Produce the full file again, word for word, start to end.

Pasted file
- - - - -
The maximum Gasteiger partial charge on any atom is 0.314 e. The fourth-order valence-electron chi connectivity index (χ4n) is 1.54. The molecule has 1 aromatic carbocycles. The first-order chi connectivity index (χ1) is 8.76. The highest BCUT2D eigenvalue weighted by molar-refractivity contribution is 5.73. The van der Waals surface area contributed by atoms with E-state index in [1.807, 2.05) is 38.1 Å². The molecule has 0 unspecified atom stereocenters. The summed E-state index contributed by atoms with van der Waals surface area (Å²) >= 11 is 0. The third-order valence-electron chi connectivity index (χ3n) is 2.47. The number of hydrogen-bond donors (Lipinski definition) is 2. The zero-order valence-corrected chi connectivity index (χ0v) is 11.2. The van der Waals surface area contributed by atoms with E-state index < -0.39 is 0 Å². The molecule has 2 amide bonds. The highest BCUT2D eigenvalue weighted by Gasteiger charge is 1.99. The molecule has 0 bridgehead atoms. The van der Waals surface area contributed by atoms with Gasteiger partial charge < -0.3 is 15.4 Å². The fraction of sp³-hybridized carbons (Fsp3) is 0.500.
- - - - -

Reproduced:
The maximum Gasteiger partial charge on any atom is 0.314 e. The fourth-order valence-electron chi connectivity index (χ4n) is 1.54. The molecule has 1 aromatic carbocycles. The first-order chi connectivity index (χ1) is 8.76. The highest BCUT2D eigenvalue weighted by molar-refractivity contribution is 5.73. The van der Waals surface area contributed by atoms with E-state index in [1.807, 2.05) is 38.1 Å². The molecule has 0 unspecified atom stereocenters. The summed E-state index contributed by atoms with van der Waals surface area (Å²) >= 11 is 0. The third-order valence-electron chi connectivity index (χ3n) is 2.47. The number of hydrogen-bond donors (Lipinski definition) is 2. The zero-order valence-corrected chi connectivity index (χ0v) is 11.2. The van der Waals surface area contributed by atoms with E-state index < -0.39 is 0 Å². The molecule has 2 amide bonds. The highest BCUT2D eigenvalue weighted by Gasteiger charge is 1.99. The molecule has 0 bridgehead atoms. The van der Waals surface area contributed by atoms with Gasteiger partial charge < -0.3 is 15.4 Å². The fraction of sp³-hybridized carbons (Fsp3) is 0.500.